Post Office, Bits & Bobs

Post Office, Bits & Bobs & A Poem

“The mahogany counter was always highly polished,
and nobody was allowed to touch it.

Post office and General store

The village Post Office and shop was in a cottage on land adjacent to The Bell Inn and located in the single storey building to the front of the main house.

This was removed in the early 1970’s when the post office closed. The house still remains and is now purely residential.

It is not known the exact date the Post Office arrived in the village, but information tells us that in 1842 there was no Post Office, and that letters were taken into Spilsby and posted at the White Hart.

The old letter box still remains at the White Hart

Any heavy goods were sent via barge between Toynton and Boston.

The census of 1871 records the Baker family living in the property as ‘grocers’.

1911 Mr Edward Baker’s wife Frances kept the post office. She was very strict with the children- this seems to be a running theme when speaking with people about the post office. The mahogany counter was always highly polished, and nobody was allowed to touch it.   

Mrs Clara Shaw took up residence at the Post Office, acting as sub post-mistress and shopkeeper, in 1935 and stayed there for 32 years, prior to her retirement in 1967. Upon leaving the shop the family made their home at ‘Windrush’ in Northorpe Road.

Mrs Shaw stood at the doorway to the Post Office. It is widely remembered that the ‘arms folded’ stance was usual, especially when leaning on the treasured mahogany countertop.

In April 1967 Mr & Mrs D. Nicholls, along with their 3 children Janet, Diane, and Roger, arrived to take over the running of the shop and Post Office.

When renovations were being carried out at the Post Office in 1967 the new postmaster Mr Nicholls came across an old order book. It had fallen behind a shelf and lain undiscovered for over 70 years.

The first entry in the book was April 4th 1895, 72 years to the day Mr Nicholls took over the shop.

Some items listed were:

Butter 3½lb. – 2s 7½d.       

Tobacco—two ounces—6d.

The April 1968 edition of “Post Offices in the UK” notes its name as Halton Holgate – as in the 1962 postmark shown here– the present spelling is Halton Holegate.

Some residents still use ‘Holgate’ as their preferred spelling of the village.

1969 The Post Office closed.

‘Bits & Bobs’ from Mr Borrill’s folder.

Extracts from a Churchwarden’s Accounts.

1779 To Mr Wm Grantham for learning the parishioners to sing £6.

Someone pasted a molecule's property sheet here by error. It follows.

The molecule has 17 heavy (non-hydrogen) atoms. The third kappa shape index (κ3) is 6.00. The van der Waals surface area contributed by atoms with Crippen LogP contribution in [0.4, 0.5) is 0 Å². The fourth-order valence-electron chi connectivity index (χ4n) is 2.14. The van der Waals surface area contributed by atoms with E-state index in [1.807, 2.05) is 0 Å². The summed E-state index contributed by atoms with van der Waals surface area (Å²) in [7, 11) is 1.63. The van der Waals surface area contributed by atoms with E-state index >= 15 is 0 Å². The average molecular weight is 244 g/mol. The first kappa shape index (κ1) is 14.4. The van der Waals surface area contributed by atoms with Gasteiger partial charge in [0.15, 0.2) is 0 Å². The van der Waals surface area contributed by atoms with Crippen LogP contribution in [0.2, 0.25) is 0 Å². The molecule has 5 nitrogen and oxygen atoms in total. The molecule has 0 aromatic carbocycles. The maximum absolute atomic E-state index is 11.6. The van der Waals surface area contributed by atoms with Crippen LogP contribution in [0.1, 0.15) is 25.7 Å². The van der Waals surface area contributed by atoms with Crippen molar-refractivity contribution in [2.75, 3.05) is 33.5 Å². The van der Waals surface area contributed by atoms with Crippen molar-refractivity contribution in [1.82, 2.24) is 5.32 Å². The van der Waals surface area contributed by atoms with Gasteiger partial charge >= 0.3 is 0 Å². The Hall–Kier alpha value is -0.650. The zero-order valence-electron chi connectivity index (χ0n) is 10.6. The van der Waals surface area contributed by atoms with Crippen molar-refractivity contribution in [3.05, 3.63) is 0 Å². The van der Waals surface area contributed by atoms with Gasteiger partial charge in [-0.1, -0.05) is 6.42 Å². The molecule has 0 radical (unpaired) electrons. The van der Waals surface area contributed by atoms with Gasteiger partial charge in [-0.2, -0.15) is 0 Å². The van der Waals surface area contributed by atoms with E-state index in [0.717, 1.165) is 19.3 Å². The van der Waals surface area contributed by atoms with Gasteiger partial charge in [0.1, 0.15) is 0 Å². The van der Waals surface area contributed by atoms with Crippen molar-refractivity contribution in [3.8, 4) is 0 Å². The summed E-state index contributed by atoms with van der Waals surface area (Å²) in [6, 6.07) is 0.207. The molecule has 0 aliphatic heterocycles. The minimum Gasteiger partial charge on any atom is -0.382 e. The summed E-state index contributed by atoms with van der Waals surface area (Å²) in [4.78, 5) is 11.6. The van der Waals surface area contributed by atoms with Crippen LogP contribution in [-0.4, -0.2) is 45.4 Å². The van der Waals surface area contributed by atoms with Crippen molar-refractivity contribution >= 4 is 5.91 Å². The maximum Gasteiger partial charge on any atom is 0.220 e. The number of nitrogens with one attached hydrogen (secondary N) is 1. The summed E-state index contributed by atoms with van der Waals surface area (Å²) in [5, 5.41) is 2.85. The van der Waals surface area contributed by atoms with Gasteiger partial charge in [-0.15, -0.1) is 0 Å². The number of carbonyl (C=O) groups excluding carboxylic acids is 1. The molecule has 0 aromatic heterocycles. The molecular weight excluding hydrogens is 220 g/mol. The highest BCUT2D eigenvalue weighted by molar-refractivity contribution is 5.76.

1831 Six quarts of ale after the bells had been repaired.

Crimes & Punishments

1812 (Age 25) Stealing bank notes & silver watch belonging to ‘another’, guilty of stealing from a dwelling house to the value of 39/- Sentenced to be transported for 7 years.

1812 (Age 26) Stealing 10 sheep – sold at 12/- per head. Sentenced to death.

1822 Convicted of stealing: pair of cord breeches, one coat, one lustre gown, one black silk (bombazine) gown, one silk shawl, one cotton shawl, one spotted shawl. Sentenced to be transported for seven years.

The Baldersons.

On the north side of the school, down Station Road, stood an old mud and stud thatched house, this was the house that went with the farm known as Balderstones farm. Mr John Harry Balderson and his sister Annie lived here.

Both were old and quite a pair of characters. John hardly showed himself and Annie walked about the roads in a dark long skirt and black hat and cape. She was always going for walks up the road and used to pick up or turn over any piece of paper she could find.

The cobbler.

On Northorpe Road, opposite the Old Hall gardens was an old house with a tin roof. A cobbler named Robinson lived there and he had his cobblers shop at the end of the house next to the road.

Mr Bourne of Ashby sent his son Fred when he was a boy to have some long leather boots repaired (No wellingtons then). Mr Robinson lit a piece of paper, put it in the boot and tied the top of the boot. Then he noted where the smoke came out, that was of course where the leak was.

A Poem by Peter Cash


Where this erratic road straightens out
– that is, before the bend that scares you
under an extraordinary arch of trees –
there’s no ignoring it.
Agnostic, it dares you.

But for the blue clock, it still could
attain to a Gothic integrity.
When, then, may it best be glimpsed,
this cathedral on a country road?
In March, it seems to me;

then, its numinous magnitude
appears in a calculating light.
Across a cold field,
an effrontery, in proportion, nude,
anticipates fright.

Put there – yes, to glory God –
a four-square tower, not a steeple:
but not without an ulterior urge
to turn to fierce stone the fear of God
in God-fearing people.

Be daunted, all: they didn’t drag block
after block, slab after slab, up here
without a view to your sudden awe,
your instinct for religious shock.
Building, domineer.

Then, cross the brittle footbridge
from the Rectory. Touch
its harsh and unsubtle stone,
inspect each weather-eaten edge.
Revise that meek approach.

© Peter Cash: Lincolnshire Churches (Shoestring Press, Nottingham 1998
Peter Cash’s other books include Fen Poems (Staple First Editions 1992)
and Pitying the Planet (Waynflete Press 2019)